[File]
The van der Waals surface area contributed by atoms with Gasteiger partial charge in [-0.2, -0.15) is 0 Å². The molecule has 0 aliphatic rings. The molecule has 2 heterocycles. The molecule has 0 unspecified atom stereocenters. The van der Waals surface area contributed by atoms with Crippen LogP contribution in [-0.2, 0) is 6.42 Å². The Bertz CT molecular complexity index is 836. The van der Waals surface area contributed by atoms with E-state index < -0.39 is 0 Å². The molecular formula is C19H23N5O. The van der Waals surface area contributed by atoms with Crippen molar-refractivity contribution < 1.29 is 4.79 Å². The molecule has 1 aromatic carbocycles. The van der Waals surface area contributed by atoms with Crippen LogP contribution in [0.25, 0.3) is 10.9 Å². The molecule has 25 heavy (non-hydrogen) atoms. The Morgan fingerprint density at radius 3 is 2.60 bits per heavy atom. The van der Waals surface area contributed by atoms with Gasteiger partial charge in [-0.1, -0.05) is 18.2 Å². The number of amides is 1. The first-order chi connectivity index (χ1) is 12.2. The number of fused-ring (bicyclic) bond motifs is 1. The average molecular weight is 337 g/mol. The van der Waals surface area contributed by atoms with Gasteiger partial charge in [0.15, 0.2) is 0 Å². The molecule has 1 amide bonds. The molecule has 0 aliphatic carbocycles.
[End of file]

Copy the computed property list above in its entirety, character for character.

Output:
The van der Waals surface area contributed by atoms with Gasteiger partial charge in [-0.2, -0.15) is 0 Å². The molecule has 0 aliphatic rings. The molecule has 2 heterocycles. The molecule has 0 unspecified atom stereocenters. The van der Waals surface area contributed by atoms with Crippen LogP contribution in [-0.2, 0) is 6.42 Å². The Bertz CT molecular complexity index is 836. The van der Waals surface area contributed by atoms with E-state index < -0.39 is 0 Å². The molecular formula is C19H23N5O. The van der Waals surface area contributed by atoms with Crippen molar-refractivity contribution < 1.29 is 4.79 Å². The molecule has 1 aromatic carbocycles. The van der Waals surface area contributed by atoms with Crippen LogP contribution in [0.25, 0.3) is 10.9 Å². The molecule has 25 heavy (non-hydrogen) atoms. The Morgan fingerprint density at radius 3 is 2.60 bits per heavy atom. The van der Waals surface area contributed by atoms with Gasteiger partial charge in [-0.1, -0.05) is 18.2 Å². The number of amides is 1. The first-order chi connectivity index (χ1) is 12.2. The number of fused-ring (bicyclic) bond motifs is 1. The average molecular weight is 337 g/mol. The van der Waals surface area contributed by atoms with Gasteiger partial charge in [0.15, 0.2) is 0 Å². The molecule has 1 amide bonds. The molecule has 0 aliphatic carbocycles.